What are we looking for?
Let’s get an update on a Canadian portfolio we created in April based on the investing style of Warren Buffett. We used a screen developed by Validea Canada that emulates the Oracle of Omaha’s methods.
The Buffett methodology
Considered by many to be the world’s greatest investor, Mr. Buffett aims to buy solid businesses at good prices and often holds them for decades. He summed up his investing philosophy in his 1996 letter to Berkshire Hathaway shareholders this way:
“Your goal as an investor should simply be to purchase, at a rational price, a part interest in an easily understandable business whose earnings are virtually certain to be materially higher five, 10 and 20 years from now.
“Over time, you will find only a few companies that meet these standards – so when you see one that qualifies, you should buy a meaningful amount of stock. You must also resist the temptation to stray from your guidelines: If you aren’t willing to own a stock for 10 years, don’t even think about owning it for 10 minutes.”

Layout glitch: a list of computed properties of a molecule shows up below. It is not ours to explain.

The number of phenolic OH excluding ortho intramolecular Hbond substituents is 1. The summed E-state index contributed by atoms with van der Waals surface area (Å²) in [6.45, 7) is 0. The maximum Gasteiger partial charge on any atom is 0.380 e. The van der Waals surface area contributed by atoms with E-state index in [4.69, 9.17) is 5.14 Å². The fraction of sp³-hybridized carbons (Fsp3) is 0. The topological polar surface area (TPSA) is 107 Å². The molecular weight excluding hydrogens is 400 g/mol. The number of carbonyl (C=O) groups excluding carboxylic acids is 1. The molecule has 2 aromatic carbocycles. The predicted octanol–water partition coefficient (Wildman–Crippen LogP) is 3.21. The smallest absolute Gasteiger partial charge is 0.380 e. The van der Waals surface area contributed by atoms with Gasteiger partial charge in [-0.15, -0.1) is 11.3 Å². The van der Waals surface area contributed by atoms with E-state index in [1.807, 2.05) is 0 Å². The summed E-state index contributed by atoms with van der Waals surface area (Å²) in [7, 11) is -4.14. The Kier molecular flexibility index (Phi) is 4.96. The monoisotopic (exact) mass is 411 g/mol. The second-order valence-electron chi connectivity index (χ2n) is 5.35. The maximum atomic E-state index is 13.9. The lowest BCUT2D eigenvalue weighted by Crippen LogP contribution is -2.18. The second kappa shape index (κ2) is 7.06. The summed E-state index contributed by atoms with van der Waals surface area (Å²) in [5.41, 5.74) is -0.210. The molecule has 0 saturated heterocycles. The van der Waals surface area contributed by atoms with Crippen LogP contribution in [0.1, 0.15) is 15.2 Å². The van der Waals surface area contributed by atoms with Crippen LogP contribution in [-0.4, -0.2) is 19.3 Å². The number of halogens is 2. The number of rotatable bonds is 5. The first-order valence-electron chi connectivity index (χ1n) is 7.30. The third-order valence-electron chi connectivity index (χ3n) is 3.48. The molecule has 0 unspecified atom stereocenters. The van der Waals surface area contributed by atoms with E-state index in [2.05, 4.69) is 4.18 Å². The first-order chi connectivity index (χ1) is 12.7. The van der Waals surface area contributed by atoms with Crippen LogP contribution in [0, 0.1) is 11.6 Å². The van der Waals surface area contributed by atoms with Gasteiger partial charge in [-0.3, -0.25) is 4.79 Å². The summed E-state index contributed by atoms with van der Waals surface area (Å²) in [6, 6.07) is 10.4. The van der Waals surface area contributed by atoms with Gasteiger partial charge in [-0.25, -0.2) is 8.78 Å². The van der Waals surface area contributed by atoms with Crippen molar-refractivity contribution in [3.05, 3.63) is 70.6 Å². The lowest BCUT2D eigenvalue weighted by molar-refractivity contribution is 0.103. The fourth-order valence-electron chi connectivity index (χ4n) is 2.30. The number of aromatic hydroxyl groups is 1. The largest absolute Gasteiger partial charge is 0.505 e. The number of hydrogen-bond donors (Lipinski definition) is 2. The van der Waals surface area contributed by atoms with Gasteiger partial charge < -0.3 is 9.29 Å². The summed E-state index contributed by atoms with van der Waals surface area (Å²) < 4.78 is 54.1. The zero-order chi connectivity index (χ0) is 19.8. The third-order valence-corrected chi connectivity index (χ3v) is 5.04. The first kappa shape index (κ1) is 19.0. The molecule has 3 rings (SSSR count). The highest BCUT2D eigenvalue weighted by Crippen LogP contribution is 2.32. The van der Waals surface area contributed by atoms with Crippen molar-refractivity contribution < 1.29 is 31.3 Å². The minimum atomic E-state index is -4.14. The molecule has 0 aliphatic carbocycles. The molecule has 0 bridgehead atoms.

More on Buffett’s style
Mr. Buffett doesn’t try to capitalize on day-to-day price fluctuations, but instead focuses on the company’s business. He looks for companies with strong, long-term track records, and tries to buy them at a “fair” price.
“We prefer a great company at a fair price, rather than a fair company at a great price,” he once said.
Time is another key ingredient in his formula.
“He knows that, over time, the stocks of firms with strong businesses and good long-term prospects are likely to rise considerably, regardless of what those stocks are doing today or tomorrow or next week,” Validea says.
In developing its “Patient Investor” screen, Validea relied on the book Buffettology, by Mr. Buffett’s former daughter-in-law, Mary Buffett. The screen “is the only one of our strategies that is not taken directly from the writings of the guru himself, as Buffett has yet to write about his investment strategies” in detail, Validea says.
The 10 stocks in the table are those that scored highest, as of April 27, based on the book’s interpretation of Mr. Buffett’s strategy. Validea’s “long-term EPS growth” number is actually an average of the three-, four- and five-year annualized growth rates, to smooth out the effects of one exceptionally good or bad year.
Assuming an equal dollar investment in each stock, the portfolio is down 7.8 per cent from April 27 through Aug. 22, excluding dividends. That compares favourably with a drop of 13.1 per cent for the S&P/TSX composite index. Four months isn’t nearly long enough to gauge the effectiveness of any investment strategy, but the Buffett portfolio is off to a good start relative to the market.
As always, don’t buy stocks based solely on the results of a single screen. Use the information as the starting point for further research.